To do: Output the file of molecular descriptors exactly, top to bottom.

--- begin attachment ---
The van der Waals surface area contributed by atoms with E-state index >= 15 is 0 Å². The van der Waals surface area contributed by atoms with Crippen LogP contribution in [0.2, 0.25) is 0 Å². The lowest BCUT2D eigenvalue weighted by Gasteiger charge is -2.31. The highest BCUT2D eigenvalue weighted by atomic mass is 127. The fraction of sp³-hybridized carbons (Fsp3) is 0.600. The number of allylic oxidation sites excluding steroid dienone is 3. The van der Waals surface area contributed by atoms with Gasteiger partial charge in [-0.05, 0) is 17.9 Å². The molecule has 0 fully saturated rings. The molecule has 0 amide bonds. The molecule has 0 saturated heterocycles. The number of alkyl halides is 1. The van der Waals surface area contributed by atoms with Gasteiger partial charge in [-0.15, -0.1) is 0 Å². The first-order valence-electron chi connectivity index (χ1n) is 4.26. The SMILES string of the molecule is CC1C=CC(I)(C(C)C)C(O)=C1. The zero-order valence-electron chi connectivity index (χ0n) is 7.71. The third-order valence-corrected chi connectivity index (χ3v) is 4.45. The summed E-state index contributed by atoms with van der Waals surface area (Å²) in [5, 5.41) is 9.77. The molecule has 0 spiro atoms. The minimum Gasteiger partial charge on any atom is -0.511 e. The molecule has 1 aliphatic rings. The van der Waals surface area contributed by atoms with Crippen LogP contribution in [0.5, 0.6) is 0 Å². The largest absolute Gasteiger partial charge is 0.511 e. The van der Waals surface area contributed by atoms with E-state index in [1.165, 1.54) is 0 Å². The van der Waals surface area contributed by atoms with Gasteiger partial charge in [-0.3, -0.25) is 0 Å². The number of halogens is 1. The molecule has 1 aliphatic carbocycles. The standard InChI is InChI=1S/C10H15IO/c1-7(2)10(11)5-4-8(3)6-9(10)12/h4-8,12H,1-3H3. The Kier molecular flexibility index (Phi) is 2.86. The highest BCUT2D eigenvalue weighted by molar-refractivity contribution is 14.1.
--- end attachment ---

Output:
The van der Waals surface area contributed by atoms with E-state index >= 15 is 0 Å². The van der Waals surface area contributed by atoms with Crippen LogP contribution in [0.2, 0.25) is 0 Å². The lowest BCUT2D eigenvalue weighted by Gasteiger charge is -2.31. The highest BCUT2D eigenvalue weighted by atomic mass is 127. The fraction of sp³-hybridized carbons (Fsp3) is 0.600. The number of allylic oxidation sites excluding steroid dienone is 3. The van der Waals surface area contributed by atoms with Gasteiger partial charge in [-0.05, 0) is 17.9 Å². The molecule has 0 fully saturated rings. The molecule has 0 amide bonds. The molecule has 0 saturated heterocycles. The number of alkyl halides is 1. The van der Waals surface area contributed by atoms with Gasteiger partial charge in [-0.15, -0.1) is 0 Å². The first-order valence-electron chi connectivity index (χ1n) is 4.26. The SMILES string of the molecule is CC1C=CC(I)(C(C)C)C(O)=C1. The zero-order valence-electron chi connectivity index (χ0n) is 7.71. The third-order valence-corrected chi connectivity index (χ3v) is 4.45. The summed E-state index contributed by atoms with van der Waals surface area (Å²) in [5, 5.41) is 9.77. The molecule has 0 spiro atoms. The minimum Gasteiger partial charge on any atom is -0.511 e. The molecule has 1 aliphatic rings. The van der Waals surface area contributed by atoms with Crippen LogP contribution in [0.5, 0.6) is 0 Å². The largest absolute Gasteiger partial charge is 0.511 e. The van der Waals surface area contributed by atoms with E-state index in [1.165, 1.54) is 0 Å². The van der Waals surface area contributed by atoms with Gasteiger partial charge in [-0.3, -0.25) is 0 Å². The number of halogens is 1. The molecule has 1 aliphatic carbocycles. The standard InChI is InChI=1S/C10H15IO/c1-7(2)10(11)5-4-8(3)6-9(10)12/h4-8,12H,1-3H3. The Kier molecular flexibility index (Phi) is 2.86. The highest BCUT2D eigenvalue weighted by molar-refractivity contribution is 14.1.